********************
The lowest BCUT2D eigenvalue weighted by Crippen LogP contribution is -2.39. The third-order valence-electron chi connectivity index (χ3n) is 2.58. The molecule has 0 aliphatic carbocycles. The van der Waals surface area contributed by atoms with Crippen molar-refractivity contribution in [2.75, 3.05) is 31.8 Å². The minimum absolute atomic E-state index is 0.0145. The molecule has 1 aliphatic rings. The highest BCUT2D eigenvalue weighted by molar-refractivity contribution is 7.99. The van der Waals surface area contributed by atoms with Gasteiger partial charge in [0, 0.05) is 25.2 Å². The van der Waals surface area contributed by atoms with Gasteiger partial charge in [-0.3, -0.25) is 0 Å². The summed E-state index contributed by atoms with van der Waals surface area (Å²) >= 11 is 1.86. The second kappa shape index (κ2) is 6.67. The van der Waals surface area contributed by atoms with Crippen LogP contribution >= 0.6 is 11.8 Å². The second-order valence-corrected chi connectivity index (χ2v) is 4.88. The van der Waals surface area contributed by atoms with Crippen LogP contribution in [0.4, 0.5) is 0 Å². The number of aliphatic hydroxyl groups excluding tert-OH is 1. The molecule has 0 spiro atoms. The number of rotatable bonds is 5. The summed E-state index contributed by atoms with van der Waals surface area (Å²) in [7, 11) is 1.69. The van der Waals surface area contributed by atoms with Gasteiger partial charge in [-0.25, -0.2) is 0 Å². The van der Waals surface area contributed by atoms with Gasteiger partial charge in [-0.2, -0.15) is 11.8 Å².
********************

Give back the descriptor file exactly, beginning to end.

The lowest BCUT2D eigenvalue weighted by Crippen LogP contribution is -2.39. The third-order valence-electron chi connectivity index (χ3n) is 2.58. The molecule has 0 aliphatic carbocycles. The van der Waals surface area contributed by atoms with Crippen molar-refractivity contribution in [2.75, 3.05) is 31.8 Å². The minimum absolute atomic E-state index is 0.0145. The molecule has 1 aliphatic rings. The highest BCUT2D eigenvalue weighted by molar-refractivity contribution is 7.99. The van der Waals surface area contributed by atoms with Gasteiger partial charge in [0, 0.05) is 25.2 Å². The van der Waals surface area contributed by atoms with Gasteiger partial charge in [-0.3, -0.25) is 0 Å². The summed E-state index contributed by atoms with van der Waals surface area (Å²) >= 11 is 1.86. The second kappa shape index (κ2) is 6.67. The van der Waals surface area contributed by atoms with Crippen LogP contribution >= 0.6 is 11.8 Å². The second-order valence-corrected chi connectivity index (χ2v) is 4.88. The van der Waals surface area contributed by atoms with Crippen LogP contribution in [0.4, 0.5) is 0 Å². The number of aliphatic hydroxyl groups excluding tert-OH is 1. The molecule has 0 spiro atoms. The number of rotatable bonds is 5. The summed E-state index contributed by atoms with van der Waals surface area (Å²) in [7, 11) is 1.69. The van der Waals surface area contributed by atoms with Gasteiger partial charge in [-0.25, -0.2) is 0 Å². The van der Waals surface area contributed by atoms with Gasteiger partial charge in [-0.2, -0.15) is 11.8 Å².